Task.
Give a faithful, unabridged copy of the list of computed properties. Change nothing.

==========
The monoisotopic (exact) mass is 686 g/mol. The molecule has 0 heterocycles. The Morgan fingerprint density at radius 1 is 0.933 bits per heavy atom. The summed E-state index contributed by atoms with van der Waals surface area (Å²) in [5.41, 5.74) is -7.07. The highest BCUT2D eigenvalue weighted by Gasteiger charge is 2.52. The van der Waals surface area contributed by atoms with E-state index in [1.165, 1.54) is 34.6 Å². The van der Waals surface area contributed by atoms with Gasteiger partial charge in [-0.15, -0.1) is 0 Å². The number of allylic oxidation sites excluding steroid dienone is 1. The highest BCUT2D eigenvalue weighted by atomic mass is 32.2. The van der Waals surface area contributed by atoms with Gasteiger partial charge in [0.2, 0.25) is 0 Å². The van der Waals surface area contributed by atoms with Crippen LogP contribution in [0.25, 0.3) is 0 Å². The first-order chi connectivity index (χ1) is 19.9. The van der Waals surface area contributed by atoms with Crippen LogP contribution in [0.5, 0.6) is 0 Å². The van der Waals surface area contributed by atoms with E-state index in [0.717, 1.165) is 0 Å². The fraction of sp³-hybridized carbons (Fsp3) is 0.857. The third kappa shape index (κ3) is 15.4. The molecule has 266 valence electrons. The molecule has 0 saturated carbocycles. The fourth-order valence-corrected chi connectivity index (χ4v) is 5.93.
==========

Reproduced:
The monoisotopic (exact) mass is 686 g/mol. The molecule has 0 heterocycles. The Morgan fingerprint density at radius 1 is 0.933 bits per heavy atom. The summed E-state index contributed by atoms with van der Waals surface area (Å²) in [5.41, 5.74) is -7.07. The highest BCUT2D eigenvalue weighted by Gasteiger charge is 2.52. The van der Waals surface area contributed by atoms with E-state index in [1.165, 1.54) is 34.6 Å². The van der Waals surface area contributed by atoms with Gasteiger partial charge in [-0.15, -0.1) is 0 Å². The number of allylic oxidation sites excluding steroid dienone is 1. The highest BCUT2D eigenvalue weighted by atomic mass is 32.2. The van der Waals surface area contributed by atoms with Gasteiger partial charge in [0.2, 0.25) is 0 Å². The van der Waals surface area contributed by atoms with Crippen LogP contribution in [0.25, 0.3) is 0 Å². The first-order chi connectivity index (χ1) is 19.9. The van der Waals surface area contributed by atoms with Crippen LogP contribution in [0.5, 0.6) is 0 Å². The van der Waals surface area contributed by atoms with E-state index in [0.717, 1.165) is 0 Å². The fraction of sp³-hybridized carbons (Fsp3) is 0.857. The third kappa shape index (κ3) is 15.4. The molecule has 266 valence electrons. The molecule has 0 saturated carbocycles. The fourth-order valence-corrected chi connectivity index (χ4v) is 5.93.